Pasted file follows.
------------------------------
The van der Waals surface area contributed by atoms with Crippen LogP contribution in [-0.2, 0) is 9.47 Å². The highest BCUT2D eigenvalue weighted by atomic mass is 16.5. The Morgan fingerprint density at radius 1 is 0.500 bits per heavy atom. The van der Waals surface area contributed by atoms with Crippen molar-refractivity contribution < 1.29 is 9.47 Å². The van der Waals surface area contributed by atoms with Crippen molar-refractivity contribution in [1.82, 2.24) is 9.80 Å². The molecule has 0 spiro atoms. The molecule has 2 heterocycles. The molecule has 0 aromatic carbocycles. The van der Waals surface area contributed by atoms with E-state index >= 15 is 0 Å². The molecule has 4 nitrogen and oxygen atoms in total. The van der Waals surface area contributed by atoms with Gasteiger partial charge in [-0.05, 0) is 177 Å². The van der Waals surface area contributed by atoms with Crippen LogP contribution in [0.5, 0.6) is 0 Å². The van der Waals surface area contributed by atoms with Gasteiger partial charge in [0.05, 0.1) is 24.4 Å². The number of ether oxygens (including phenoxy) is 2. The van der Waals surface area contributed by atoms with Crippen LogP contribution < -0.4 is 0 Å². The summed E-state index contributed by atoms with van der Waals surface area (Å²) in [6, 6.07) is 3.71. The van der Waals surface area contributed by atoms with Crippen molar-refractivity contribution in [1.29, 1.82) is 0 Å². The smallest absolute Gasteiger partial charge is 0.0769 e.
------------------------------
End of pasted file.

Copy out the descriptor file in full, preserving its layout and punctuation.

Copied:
The van der Waals surface area contributed by atoms with Crippen LogP contribution in [-0.2, 0) is 9.47 Å². The highest BCUT2D eigenvalue weighted by atomic mass is 16.5. The Morgan fingerprint density at radius 1 is 0.500 bits per heavy atom. The van der Waals surface area contributed by atoms with Crippen molar-refractivity contribution < 1.29 is 9.47 Å². The van der Waals surface area contributed by atoms with Crippen molar-refractivity contribution in [1.82, 2.24) is 9.80 Å². The molecule has 0 spiro atoms. The molecule has 2 heterocycles. The molecule has 0 aromatic carbocycles. The van der Waals surface area contributed by atoms with E-state index >= 15 is 0 Å². The molecule has 4 nitrogen and oxygen atoms in total. The van der Waals surface area contributed by atoms with Gasteiger partial charge in [-0.05, 0) is 177 Å². The van der Waals surface area contributed by atoms with Crippen LogP contribution in [0.5, 0.6) is 0 Å². The van der Waals surface area contributed by atoms with Gasteiger partial charge in [0.05, 0.1) is 24.4 Å². The number of ether oxygens (including phenoxy) is 2. The van der Waals surface area contributed by atoms with Crippen LogP contribution < -0.4 is 0 Å². The summed E-state index contributed by atoms with van der Waals surface area (Å²) in [6, 6.07) is 3.71. The van der Waals surface area contributed by atoms with Crippen molar-refractivity contribution in [1.29, 1.82) is 0 Å². The smallest absolute Gasteiger partial charge is 0.0769 e.